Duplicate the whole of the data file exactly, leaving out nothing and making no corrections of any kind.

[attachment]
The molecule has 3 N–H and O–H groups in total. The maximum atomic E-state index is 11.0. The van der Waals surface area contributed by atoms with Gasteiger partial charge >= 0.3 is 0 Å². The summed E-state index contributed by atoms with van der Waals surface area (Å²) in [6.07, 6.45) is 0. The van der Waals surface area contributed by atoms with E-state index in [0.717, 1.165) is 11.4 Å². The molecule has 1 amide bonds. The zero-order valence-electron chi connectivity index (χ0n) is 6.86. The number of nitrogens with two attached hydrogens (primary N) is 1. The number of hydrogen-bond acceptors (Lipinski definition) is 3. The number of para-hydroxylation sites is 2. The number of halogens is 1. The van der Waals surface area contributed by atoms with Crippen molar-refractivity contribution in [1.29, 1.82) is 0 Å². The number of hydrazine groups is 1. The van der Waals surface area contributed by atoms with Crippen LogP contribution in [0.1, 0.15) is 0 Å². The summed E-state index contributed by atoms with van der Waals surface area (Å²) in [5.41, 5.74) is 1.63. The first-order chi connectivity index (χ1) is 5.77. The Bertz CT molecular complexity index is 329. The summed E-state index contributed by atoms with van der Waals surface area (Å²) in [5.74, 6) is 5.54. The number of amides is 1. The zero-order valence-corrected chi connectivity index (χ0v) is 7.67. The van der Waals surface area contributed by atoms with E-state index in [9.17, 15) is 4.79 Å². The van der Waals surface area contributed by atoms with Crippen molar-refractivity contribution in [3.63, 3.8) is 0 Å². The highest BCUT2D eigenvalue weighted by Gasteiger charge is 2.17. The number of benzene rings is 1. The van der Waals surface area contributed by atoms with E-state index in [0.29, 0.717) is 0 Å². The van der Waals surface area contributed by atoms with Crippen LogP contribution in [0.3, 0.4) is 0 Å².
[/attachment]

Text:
The molecule has 3 N–H and O–H groups in total. The maximum atomic E-state index is 11.0. The van der Waals surface area contributed by atoms with Gasteiger partial charge >= 0.3 is 0 Å². The summed E-state index contributed by atoms with van der Waals surface area (Å²) in [6.07, 6.45) is 0. The van der Waals surface area contributed by atoms with E-state index in [0.717, 1.165) is 11.4 Å². The molecule has 1 amide bonds. The zero-order valence-electron chi connectivity index (χ0n) is 6.86. The number of nitrogens with two attached hydrogens (primary N) is 1. The number of hydrogen-bond acceptors (Lipinski definition) is 3. The number of para-hydroxylation sites is 2. The number of halogens is 1. The van der Waals surface area contributed by atoms with Crippen molar-refractivity contribution in [1.29, 1.82) is 0 Å². The number of hydrazine groups is 1. The van der Waals surface area contributed by atoms with Crippen LogP contribution in [0.1, 0.15) is 0 Å². The summed E-state index contributed by atoms with van der Waals surface area (Å²) in [5.41, 5.74) is 1.63. The first-order chi connectivity index (χ1) is 5.77. The Bertz CT molecular complexity index is 329. The summed E-state index contributed by atoms with van der Waals surface area (Å²) in [5.74, 6) is 5.54. The number of amides is 1. The zero-order valence-corrected chi connectivity index (χ0v) is 7.67. The van der Waals surface area contributed by atoms with E-state index in [9.17, 15) is 4.79 Å². The van der Waals surface area contributed by atoms with Crippen molar-refractivity contribution in [3.63, 3.8) is 0 Å². The highest BCUT2D eigenvalue weighted by Gasteiger charge is 2.17. The number of benzene rings is 1. The van der Waals surface area contributed by atoms with E-state index in [0.29, 0.717) is 0 Å². The van der Waals surface area contributed by atoms with Crippen LogP contribution in [0.3, 0.4) is 0 Å².